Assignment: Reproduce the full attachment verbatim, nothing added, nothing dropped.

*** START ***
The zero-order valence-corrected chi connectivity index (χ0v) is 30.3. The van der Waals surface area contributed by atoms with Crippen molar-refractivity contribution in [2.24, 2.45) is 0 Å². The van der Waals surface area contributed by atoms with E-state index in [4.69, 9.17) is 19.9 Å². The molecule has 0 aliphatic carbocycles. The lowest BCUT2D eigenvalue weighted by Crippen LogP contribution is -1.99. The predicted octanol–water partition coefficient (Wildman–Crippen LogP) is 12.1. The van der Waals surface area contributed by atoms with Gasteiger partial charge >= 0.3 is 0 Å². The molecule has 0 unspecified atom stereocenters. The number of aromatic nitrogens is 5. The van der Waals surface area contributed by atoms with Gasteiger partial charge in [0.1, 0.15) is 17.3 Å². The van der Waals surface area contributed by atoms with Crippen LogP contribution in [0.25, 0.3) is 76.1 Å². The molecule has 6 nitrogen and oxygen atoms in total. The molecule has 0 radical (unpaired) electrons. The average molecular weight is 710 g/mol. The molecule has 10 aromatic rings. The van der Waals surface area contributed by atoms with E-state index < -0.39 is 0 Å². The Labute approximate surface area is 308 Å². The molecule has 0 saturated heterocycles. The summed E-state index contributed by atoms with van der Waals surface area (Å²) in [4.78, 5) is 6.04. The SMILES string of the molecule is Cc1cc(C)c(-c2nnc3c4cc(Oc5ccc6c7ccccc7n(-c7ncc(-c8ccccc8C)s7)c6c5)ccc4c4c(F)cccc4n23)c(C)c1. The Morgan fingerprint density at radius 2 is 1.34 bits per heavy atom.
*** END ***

The zero-order valence-corrected chi connectivity index (χ0v) is 30.3. The van der Waals surface area contributed by atoms with Crippen molar-refractivity contribution in [2.24, 2.45) is 0 Å². The van der Waals surface area contributed by atoms with E-state index in [4.69, 9.17) is 19.9 Å². The molecule has 0 aliphatic carbocycles. The lowest BCUT2D eigenvalue weighted by Crippen LogP contribution is -1.99. The predicted octanol–water partition coefficient (Wildman–Crippen LogP) is 12.1. The van der Waals surface area contributed by atoms with Gasteiger partial charge >= 0.3 is 0 Å². The molecule has 0 unspecified atom stereocenters. The number of aromatic nitrogens is 5. The van der Waals surface area contributed by atoms with Gasteiger partial charge in [0.1, 0.15) is 17.3 Å². The van der Waals surface area contributed by atoms with Crippen LogP contribution in [0.25, 0.3) is 76.1 Å². The molecule has 6 nitrogen and oxygen atoms in total. The molecule has 0 radical (unpaired) electrons. The average molecular weight is 710 g/mol. The molecule has 10 aromatic rings. The van der Waals surface area contributed by atoms with E-state index < -0.39 is 0 Å². The Labute approximate surface area is 308 Å². The molecule has 0 saturated heterocycles. The summed E-state index contributed by atoms with van der Waals surface area (Å²) in [4.78, 5) is 6.04. The SMILES string of the molecule is Cc1cc(C)c(-c2nnc3c4cc(Oc5ccc6c7ccccc7n(-c7ncc(-c8ccccc8C)s7)c6c5)ccc4c4c(F)cccc4n23)c(C)c1. The Morgan fingerprint density at radius 2 is 1.34 bits per heavy atom.